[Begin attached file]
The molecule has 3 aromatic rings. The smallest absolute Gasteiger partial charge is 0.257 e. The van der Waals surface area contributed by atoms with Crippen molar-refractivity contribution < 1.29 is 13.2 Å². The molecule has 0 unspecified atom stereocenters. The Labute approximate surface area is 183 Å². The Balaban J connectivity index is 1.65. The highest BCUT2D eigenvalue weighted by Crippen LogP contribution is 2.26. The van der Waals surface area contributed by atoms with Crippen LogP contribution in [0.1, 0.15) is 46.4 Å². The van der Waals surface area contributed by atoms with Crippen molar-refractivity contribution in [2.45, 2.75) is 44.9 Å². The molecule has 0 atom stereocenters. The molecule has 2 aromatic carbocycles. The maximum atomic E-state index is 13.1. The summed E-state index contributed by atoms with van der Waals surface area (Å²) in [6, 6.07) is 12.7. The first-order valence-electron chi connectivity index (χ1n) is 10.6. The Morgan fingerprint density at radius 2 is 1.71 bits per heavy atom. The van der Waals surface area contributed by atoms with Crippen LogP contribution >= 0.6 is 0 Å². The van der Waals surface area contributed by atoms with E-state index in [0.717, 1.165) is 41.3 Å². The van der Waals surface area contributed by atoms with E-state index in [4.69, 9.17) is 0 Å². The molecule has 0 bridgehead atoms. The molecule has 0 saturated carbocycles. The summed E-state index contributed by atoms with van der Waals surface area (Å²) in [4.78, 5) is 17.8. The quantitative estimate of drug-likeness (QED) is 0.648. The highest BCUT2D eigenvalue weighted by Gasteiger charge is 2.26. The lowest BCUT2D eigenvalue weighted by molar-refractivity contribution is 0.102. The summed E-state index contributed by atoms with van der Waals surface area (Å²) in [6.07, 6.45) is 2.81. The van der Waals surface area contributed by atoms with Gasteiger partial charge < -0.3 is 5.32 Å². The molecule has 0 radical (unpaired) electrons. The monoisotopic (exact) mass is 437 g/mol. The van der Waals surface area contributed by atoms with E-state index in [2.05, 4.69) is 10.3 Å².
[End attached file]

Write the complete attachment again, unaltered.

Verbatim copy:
The molecule has 3 aromatic rings. The smallest absolute Gasteiger partial charge is 0.257 e. The van der Waals surface area contributed by atoms with Crippen molar-refractivity contribution < 1.29 is 13.2 Å². The molecule has 0 unspecified atom stereocenters. The Labute approximate surface area is 183 Å². The Balaban J connectivity index is 1.65. The highest BCUT2D eigenvalue weighted by Crippen LogP contribution is 2.26. The van der Waals surface area contributed by atoms with Crippen LogP contribution in [0.1, 0.15) is 46.4 Å². The van der Waals surface area contributed by atoms with Crippen molar-refractivity contribution in [2.45, 2.75) is 44.9 Å². The molecule has 0 atom stereocenters. The molecule has 2 aromatic carbocycles. The maximum atomic E-state index is 13.1. The summed E-state index contributed by atoms with van der Waals surface area (Å²) in [6, 6.07) is 12.7. The first-order valence-electron chi connectivity index (χ1n) is 10.6. The Morgan fingerprint density at radius 2 is 1.71 bits per heavy atom. The van der Waals surface area contributed by atoms with Crippen LogP contribution >= 0.6 is 0 Å². The van der Waals surface area contributed by atoms with E-state index in [0.717, 1.165) is 41.3 Å². The van der Waals surface area contributed by atoms with E-state index in [4.69, 9.17) is 0 Å². The molecule has 0 bridgehead atoms. The molecule has 0 saturated carbocycles. The summed E-state index contributed by atoms with van der Waals surface area (Å²) in [4.78, 5) is 17.8. The quantitative estimate of drug-likeness (QED) is 0.648. The highest BCUT2D eigenvalue weighted by Gasteiger charge is 2.26. The lowest BCUT2D eigenvalue weighted by molar-refractivity contribution is 0.102. The summed E-state index contributed by atoms with van der Waals surface area (Å²) in [6.07, 6.45) is 2.81. The van der Waals surface area contributed by atoms with Gasteiger partial charge < -0.3 is 5.32 Å². The molecule has 0 radical (unpaired) electrons. The monoisotopic (exact) mass is 437 g/mol. The van der Waals surface area contributed by atoms with E-state index in [2.05, 4.69) is 10.3 Å².